"Govt should encourage VCs for seed capital investments"
Vishnu Varshney, CEO, GVFL
The Gujarat Venture Finance Ltd (GVFL) received the initial funding of Rs 5 crore in January 2006 from the Gujarat government for a 12-year close-ended Rs 50-crore fund to boost biotech in Gujarat and also received a fund commitment from Zydus Cadila. Vishnu Varshney, CEO, GVFL and ex-chairman of India Venture Capital Association (IVCA), who recently bagged the Asia Pacific Venture Capital Association 2006 inaugural award for his contribution to the venture capital and private equity industry in Asia, spoke to BioSpectrum about GVFL's biotech fund and investments.
The Gujarat government had announced the setting up of a biotech fund in 2005 itself but it became operational only in January 2006. Why the delay?
GVFL had announced the setting up of the Rs 50-crore biotech fund subject to the receipt of initial seed capital of Rs 5 crore from the government of Gujarat. Now that we have received the fund from the government and have also got commitments from private corporates and banks, we looking forward to making investments in biotech companies and consolidate our fund-raising efforts.
During the previous interview with BioSpectrum in April last, you had mentioned that GVFL had already received 5-6 good proposals. What is the present status of these proposals?
As per the regulations, the fund is required to have a minimum corpus of Rs 5 crore before starting any venture capital activity. GVFL had received a few good proposals since the announcement of the biotech fund but we were waiting for the initial commitment from the government to conduct due diligence on the proposals. Currently there are about 7 proposals in the pipeline which we are reviewing and would soon be announcing investments under the biotech fund.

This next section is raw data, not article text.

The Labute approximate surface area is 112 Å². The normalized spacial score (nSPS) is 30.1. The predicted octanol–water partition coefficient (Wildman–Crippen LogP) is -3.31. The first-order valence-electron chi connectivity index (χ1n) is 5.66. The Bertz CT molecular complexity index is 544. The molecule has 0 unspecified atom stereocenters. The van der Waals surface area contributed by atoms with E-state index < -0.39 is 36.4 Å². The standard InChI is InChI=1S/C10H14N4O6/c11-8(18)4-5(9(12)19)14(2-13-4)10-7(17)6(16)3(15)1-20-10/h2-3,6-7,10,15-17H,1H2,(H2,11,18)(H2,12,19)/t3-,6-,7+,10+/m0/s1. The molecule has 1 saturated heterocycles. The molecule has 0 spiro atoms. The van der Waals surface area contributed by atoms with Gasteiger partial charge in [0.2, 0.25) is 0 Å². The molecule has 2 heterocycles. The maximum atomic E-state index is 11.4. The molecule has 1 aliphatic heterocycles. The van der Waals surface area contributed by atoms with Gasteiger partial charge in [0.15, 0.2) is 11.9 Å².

How many new proposals has the GVFL received in general and from Gujarat in particular for funds?
GVFL has received more than 10 proposals mostly from Gujarat-based companies.
What are the processes involved in finalizing a proposal? How much time will the GVFL take to clear/defer a proposal?
It takes at least 2 months to make an investment. An in-house team evaluates the proposal looking at the current and future industry trends and how the company would be able to take best advantage of the same. A detailed due diligence is then conducted for promoters, market, scalability and more importantly, exit to GVFL.
You also noted that although you receive 2-3 proposals a week, they don't fit into your criteria. What are the criteria you look for in a proposal?
We look at various things such as management, strong ideas that can sell, qualification and a minimum of 10 years experience of an individual and also the background of a person. Besides we look for companies operating in biopharma, industrial biotech, agri-biotech and contract research and manufacturing sectors, which are in a growth stage.
Besides Zydus Cadila, who else is the GVFL discussing with to raise the biotech fund? Why will corporate banks invest in biotech fund? And when will GVFL make its first investment?
As you are aware, Zydus Cadila has already made commitments to the fund and the size of the investment also may go up in the future. We have approached a few other corporates and banks and the response is positive. We are planning an initial closure of Rs 10 crore by this March end.
How do you look at biotech investments in Asia Pacific countries?
The governments in Hong Kong, Malaysia, Singapore, and Taiwan are making good investments in biotech. The biotech investments in these countries have increased as compared with investments in India. The government should encourage VCs who are providing seed capital to entrepreneurs by taking initial risks by funding the biotech companies at the grass root level.
What are your recommendations to the India Venture Capital Association?
The Indian economy is vibrant now. Funds are moving towards private equity. The VCs are looking at biotechnology as an area of investment. The India Venture Capital Association should try to lobby with the government for more seed capital so as to make investments in upcoming biotechnology companies.